September 18, 2014 § 1 Comment
In a post entitled “Classics in a Classy House” that I wrote in June, 2012, I noted that both Susan and Frank Lloyd Wright followed the popular trend of their day by displaying replicas of classic statuary in their homes. These statues demonstrated that the home owner was cultured and appreciated fine art. In Susan’s case, they undoubtedly were also an indication that she had seen the originals on her trips to Europe.
I just returned from Europe and was fortunate enough to visit the Louvre in Paris for the first time. There I saw “Winged Victory” and “Venus de Milo.” I was overwhelmed. My first thought was that the statues in the Dana-Thomas House cannot begin to convey the scale, majesty, or beauty of either figure. Yet Susan tried to capture her memories and share them with her American friends through the replicas.
Then I did a very twenty-first century thing. I had my friend take a picture of me with “Venus de Milo.” Now that I am home and looking at the photos from the trip, I realize that despite the technology of today, we still can’t convey through images the experience of seeing great masterpieces in person. Nevertheless, like Susan, I am going to try to share my memories with you. I hope that if you have not already done so, you too will get the opportunity to see these original magnificent masterpieces. Meanwhile, enjoy the reflections of the memories of Susan and me.
March 9, 2014 § 11 Comments
In Chapter 18 of Susan Lawrence: The Enigma in the Wright House I quote an excerpt of a letter that Susan wrote to Frank Lloyd Wright and his wife Olgivanna in 1936:
My house here has been on the list of things I have not been able to look after and keep in constant repair. I could not take the necessary steps to look after it. I … have been in the small house on the other side of the railroad when I have been able to stay here.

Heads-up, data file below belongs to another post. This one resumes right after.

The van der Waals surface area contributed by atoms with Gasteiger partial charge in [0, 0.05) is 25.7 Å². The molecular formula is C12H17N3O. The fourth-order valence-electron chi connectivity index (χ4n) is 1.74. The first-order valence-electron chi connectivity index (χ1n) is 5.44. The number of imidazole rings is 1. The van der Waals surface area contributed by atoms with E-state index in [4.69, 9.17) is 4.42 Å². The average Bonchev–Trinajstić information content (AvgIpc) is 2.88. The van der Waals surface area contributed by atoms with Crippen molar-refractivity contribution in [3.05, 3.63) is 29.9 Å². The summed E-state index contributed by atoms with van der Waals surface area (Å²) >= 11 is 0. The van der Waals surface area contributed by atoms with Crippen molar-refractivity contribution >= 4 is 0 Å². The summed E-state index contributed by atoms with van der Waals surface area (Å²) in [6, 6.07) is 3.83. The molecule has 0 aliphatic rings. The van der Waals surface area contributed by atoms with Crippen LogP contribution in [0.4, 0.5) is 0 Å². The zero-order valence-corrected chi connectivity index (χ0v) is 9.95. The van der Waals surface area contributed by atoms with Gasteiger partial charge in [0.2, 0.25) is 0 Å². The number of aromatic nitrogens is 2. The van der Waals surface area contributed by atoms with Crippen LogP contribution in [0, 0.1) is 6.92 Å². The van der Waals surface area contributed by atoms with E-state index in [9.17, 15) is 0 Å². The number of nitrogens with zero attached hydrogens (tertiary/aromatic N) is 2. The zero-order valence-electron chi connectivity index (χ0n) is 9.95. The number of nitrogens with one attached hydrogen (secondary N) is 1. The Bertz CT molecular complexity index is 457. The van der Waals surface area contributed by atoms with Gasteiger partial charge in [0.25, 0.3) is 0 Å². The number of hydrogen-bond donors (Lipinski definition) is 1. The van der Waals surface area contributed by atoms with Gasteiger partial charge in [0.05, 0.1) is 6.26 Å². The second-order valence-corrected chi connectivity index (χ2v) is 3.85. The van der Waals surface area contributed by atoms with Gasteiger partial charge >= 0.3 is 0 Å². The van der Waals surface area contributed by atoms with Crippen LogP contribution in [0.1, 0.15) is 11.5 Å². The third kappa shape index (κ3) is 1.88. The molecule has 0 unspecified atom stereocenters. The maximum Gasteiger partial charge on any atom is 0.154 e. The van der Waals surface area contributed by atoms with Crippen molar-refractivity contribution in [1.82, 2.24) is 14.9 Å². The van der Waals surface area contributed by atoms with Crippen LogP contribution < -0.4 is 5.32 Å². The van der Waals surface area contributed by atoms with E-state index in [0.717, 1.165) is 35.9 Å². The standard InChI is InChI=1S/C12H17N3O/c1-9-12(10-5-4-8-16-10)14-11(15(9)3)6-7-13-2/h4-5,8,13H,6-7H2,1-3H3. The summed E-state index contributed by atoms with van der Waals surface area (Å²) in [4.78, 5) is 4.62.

According to Susan, she had lost most of her fortune because of high medical bills for her cousin Florence, the financial crash of 1929, and her inability to attract renters to her commercial properties in downtown Springfield. The House needed major repairs and a new furnace. Reluctantly Susan moved out of the Lawrence House.
Unfortunately, I am experiencing a crossroad similar to Susan’s. Administrative decisions over the past year at the Dana-Thomas House have made my affiliation with the House intolerable. Regretfully, I have chosen not to lead tours at the House for the foreseeable future.
Since most of my inspiration for this blog stems from my love for and experiences at the House, I will not be posting my thoughts as frequently as in the past. Thanks to all of you who have loyally supported me and the House in this endeavor.
February 27, 2014 § 3 Comments
On one of my visits to Taliesen West while I’ve been here in Scottsdale, I had the opportunity to see several of the shelters in the desert surrounding Taliesen. When Frank Lloyd Wright’s Fellowship began spending the winters in the desert in the 1940’s, the apprentices (students) were required to live in Shepherd’s tents their first year and to design a shelter (or renovate an existing one) as their permanent residence. In the late 1980’s the school became accredited, and the requirement to build a shelter became optional. Today, living in a shelter is still voluntary. Continuing the tradition, over half of the students usually elect to sleep in a shelter and to make improvements on the structure they select.
To my surprise, I found elements of Frank Lloyd Wright’s Prairie houses in these contemporary constructions in the middle of the desert. For example, in several shelters the fireplace was the central core of the house just as it is in the Dana-Thomas House.
and a barrel vaulted ceiling without the ceiling.